- Monthly electric bill has gone up slightly ($25/mo) due to my being home and having more "stuff" on during the day. My pups did not use the computer during the day - however I do ....

- Medical insurance (I get it from my former employeer) increased by $4 (2x$2) this year. Ok, I'm lucky (this year) however it was an increase over last year.

- Spent a bit more on the homestead, since now I have time to apply more weed killer, plant a garden, etc. Nothing of note, but it all adds up.

- Travel remains the same. Did a Danube cruise last fall, did our Benelux trip earlier this month, off for a west coast trip in October (we're on the east coast), and are doing the planning for Australia next June. Believe it or not, these are just "normal expenses". Unlike many others, we've been traveling (international/US) the last 12+ years, so this is just a "fixed cost " for us. My wife (not me - did too much when I wor*ed) has a "passion" for travel and says we need to do it while we (physically) can.

For those who forecast that they will spend less, the only comment I have to say is plan on 100% of your current expense payout (if you are still employed). If you find you don't spend as much, you will be much better off. However, if you decide to retire (or RE) and then find out that you can't live the life you planned (due to lack of $$$) you will be quite disappointed in your "life". We've been a bit "consertative" in our planning, and luckly this has been in our favor.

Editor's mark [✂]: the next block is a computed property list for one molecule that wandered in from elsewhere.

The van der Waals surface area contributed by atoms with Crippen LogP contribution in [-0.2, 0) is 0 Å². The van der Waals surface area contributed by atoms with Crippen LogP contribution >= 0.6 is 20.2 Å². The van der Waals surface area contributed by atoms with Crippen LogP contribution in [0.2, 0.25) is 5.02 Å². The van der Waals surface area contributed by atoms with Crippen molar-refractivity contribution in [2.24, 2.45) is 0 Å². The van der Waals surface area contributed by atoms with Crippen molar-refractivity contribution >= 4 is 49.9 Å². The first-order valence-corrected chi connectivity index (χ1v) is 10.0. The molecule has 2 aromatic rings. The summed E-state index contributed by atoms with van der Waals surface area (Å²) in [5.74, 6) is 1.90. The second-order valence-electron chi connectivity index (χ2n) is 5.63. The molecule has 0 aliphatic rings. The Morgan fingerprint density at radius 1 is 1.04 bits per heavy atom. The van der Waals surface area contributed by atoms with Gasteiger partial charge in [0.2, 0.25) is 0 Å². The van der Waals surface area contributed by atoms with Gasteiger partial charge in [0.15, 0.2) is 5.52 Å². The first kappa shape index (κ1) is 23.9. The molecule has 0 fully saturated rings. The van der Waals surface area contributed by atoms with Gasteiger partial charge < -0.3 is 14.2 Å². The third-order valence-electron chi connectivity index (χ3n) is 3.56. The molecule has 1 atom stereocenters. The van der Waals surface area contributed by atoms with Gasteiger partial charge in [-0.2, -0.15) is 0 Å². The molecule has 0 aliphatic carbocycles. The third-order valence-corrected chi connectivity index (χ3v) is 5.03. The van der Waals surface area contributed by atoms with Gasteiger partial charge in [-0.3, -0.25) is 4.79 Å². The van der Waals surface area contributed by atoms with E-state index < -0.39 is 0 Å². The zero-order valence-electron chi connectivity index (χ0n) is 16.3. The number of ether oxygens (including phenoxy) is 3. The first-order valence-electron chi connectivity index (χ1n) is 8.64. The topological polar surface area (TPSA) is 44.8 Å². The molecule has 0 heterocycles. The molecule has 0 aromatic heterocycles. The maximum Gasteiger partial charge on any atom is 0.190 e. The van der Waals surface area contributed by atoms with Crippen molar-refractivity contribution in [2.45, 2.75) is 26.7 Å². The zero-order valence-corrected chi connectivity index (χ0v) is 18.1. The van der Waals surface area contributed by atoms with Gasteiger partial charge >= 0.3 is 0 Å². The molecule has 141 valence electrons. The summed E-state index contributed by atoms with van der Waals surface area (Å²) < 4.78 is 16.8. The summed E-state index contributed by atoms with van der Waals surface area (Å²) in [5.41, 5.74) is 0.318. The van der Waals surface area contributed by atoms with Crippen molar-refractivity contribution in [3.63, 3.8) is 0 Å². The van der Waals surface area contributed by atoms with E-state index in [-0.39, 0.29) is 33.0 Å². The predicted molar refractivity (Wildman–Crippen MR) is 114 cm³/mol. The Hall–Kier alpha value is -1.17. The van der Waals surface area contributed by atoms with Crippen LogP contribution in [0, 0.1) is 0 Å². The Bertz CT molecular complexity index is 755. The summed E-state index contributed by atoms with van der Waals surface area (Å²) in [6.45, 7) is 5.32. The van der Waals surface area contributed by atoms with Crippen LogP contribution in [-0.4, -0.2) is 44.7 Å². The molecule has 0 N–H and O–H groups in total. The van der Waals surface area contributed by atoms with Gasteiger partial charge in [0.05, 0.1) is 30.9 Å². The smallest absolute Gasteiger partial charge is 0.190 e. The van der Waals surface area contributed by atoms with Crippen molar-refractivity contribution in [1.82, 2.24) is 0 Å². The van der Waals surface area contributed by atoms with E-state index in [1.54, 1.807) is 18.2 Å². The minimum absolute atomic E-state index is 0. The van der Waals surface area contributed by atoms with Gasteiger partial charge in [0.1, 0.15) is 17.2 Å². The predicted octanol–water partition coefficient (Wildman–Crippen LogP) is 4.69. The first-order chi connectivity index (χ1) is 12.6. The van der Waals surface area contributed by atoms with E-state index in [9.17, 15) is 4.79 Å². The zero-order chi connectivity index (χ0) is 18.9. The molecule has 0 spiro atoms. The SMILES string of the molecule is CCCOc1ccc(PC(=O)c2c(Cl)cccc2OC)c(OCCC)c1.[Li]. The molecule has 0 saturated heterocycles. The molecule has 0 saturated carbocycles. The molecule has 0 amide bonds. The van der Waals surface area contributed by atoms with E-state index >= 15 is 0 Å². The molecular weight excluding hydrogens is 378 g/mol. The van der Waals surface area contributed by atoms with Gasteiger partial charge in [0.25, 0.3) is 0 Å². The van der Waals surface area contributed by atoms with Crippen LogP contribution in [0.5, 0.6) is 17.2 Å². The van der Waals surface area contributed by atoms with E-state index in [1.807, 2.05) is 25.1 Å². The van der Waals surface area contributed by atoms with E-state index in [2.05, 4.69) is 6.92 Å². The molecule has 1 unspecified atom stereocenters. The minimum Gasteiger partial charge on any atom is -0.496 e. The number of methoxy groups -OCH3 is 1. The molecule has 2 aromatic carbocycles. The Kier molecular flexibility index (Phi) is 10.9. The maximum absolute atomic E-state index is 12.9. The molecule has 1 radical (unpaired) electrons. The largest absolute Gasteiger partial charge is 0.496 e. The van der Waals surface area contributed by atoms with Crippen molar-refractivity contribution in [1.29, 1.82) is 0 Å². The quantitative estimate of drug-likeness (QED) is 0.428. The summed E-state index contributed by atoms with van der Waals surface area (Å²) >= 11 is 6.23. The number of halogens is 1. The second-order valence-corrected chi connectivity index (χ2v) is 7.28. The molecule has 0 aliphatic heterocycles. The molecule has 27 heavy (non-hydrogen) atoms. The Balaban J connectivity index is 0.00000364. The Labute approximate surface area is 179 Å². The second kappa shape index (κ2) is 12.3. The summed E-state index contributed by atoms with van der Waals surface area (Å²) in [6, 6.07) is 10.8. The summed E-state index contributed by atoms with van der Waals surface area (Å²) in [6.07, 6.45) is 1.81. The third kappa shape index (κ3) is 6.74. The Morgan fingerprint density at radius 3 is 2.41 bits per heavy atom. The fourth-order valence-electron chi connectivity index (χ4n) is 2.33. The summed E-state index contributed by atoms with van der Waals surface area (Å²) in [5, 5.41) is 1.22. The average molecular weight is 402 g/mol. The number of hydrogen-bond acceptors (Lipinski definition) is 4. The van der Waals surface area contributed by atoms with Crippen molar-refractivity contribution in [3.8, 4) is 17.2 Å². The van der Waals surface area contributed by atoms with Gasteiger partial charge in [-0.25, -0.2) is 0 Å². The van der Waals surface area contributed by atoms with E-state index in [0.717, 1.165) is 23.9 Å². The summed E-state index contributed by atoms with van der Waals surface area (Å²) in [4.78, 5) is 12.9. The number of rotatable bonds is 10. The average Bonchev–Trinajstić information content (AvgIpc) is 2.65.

- Ron
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Old 05-30-2008, 10:55 AM   #25
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I am not yet retired, but as I approach retirement (about a year), I am saving as much as possible towards it. I max out my 457 and make regular payroll savings. When retired, these "expenses" will go away. In addition I pay toward a retirement pension (government job), and this will also disappear in retirement. Essentially, I am already living on only 66% of my current level of income, and obviously, my tax rate will come down in retirement. The need to plan for a high percentage of income in retirement seems to be directly related to BOTH your spending and savings rate immediately before retirement.
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Old 05-30-2008, 11:32 AM   #26